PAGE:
Passenger stuck with $1475 wi-fi bill

Peter Rae

Peter Rae

WIFI WORRIES: Thanks for flying with us! That’ll be $1475.

 

A passenger on a Singapore Airlines flight was surprised to find that the charges for using the in-flight wi-fi were just a tad higher than expected.

Jeremy Gutsche signed up for a 30MB Internet plan for US$28.99 (NZ$36.51) during a flight on November 12.

The plan’s terms included additional charges for data used beyond 30MB, and in this case the bill totalled US$1171 (NZ$1475) when Gutsche landed — a whopping US$1142 for extra data.

I had an otherwise enjoyable flight,” he wrote in a post on his website, “but the sticker shock of being gouged $1,200 made me feel like I was deplaning from Total Bastard Airlines, that old skit from SNL where they kick you off the plane with a ‘Buy BYE!'”

“If you were a family traveler or someone like my mother, that bill would certainly ruin your vacation,” Gutsche, CEO of Trend Hunter, said.

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“I hope my team liked it,” he wrote.

The Wi-Fi provider, OnAir, told the Wall Street Journal that its purchase process is “entirely transparent.”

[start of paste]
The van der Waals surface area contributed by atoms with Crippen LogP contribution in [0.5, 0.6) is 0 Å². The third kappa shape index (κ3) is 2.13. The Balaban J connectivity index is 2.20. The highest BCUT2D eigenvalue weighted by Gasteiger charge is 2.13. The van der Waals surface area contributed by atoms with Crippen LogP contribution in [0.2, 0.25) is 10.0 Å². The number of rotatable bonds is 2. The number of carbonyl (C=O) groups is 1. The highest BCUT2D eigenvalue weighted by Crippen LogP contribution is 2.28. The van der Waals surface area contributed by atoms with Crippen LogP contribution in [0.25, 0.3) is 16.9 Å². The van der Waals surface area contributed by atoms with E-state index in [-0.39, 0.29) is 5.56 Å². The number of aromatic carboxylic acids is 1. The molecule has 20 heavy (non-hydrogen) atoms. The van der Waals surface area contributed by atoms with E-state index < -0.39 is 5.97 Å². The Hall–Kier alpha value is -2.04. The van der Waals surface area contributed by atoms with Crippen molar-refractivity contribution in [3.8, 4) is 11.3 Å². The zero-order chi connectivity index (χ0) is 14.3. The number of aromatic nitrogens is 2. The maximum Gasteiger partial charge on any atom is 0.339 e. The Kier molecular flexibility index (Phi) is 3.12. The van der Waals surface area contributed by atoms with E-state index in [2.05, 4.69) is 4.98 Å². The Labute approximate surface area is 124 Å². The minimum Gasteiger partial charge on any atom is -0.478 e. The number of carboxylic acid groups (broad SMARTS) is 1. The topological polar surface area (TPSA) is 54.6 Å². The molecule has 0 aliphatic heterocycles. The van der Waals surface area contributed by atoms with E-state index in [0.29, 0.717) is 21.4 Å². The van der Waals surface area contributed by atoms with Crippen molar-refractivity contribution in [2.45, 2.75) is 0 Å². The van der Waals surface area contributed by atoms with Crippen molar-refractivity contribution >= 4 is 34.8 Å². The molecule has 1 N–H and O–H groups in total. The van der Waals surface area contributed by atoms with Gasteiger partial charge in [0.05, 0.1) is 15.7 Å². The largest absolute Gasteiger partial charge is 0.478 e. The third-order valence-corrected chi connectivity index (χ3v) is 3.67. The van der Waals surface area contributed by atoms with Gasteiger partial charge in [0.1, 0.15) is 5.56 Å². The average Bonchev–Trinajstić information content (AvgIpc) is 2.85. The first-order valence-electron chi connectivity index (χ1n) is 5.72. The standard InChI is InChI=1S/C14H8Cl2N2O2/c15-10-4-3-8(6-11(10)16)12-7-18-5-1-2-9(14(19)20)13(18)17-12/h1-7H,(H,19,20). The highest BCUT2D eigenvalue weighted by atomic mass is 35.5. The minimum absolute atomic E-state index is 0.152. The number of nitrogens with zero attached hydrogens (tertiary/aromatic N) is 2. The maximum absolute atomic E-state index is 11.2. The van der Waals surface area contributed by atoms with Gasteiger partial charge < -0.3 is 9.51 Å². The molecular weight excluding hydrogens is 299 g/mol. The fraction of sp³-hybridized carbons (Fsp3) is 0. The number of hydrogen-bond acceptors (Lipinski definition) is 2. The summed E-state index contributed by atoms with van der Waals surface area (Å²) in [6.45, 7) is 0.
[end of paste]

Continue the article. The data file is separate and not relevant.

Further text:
“To consume several hundred megabytes during one flight takes much more than basic email viewing, for example downloading heavy attachments, cloud access and using Skype,” OnAir told WSJ.

“If we can land a probe on an asteroid, and if every other airline can manage to serve internet at a flat rate (or free), then it shouldn’t be so wildly complicated for Singapore Airlines that they need to bill some people $1200,” Gutsche said.

 

He added that the airline investigated the bill, but is sticking to the full amount.

The bill should be a reminder to all travellers to pay close attention to the pricing details of in-flight services.

“I bought the $30 package, slept through most the flight, and really didn’t think I’d end up a thousand bucks past the limit,”Gutsche said.

“Just because someone agrees to terms and conditions does not actually mean that the pricing and terms are ethical,” Gutsche said.

This story originally appeared on Mashable. (Disclosure: The author of this article previously worked for Gutsche.)

 – Mashable.com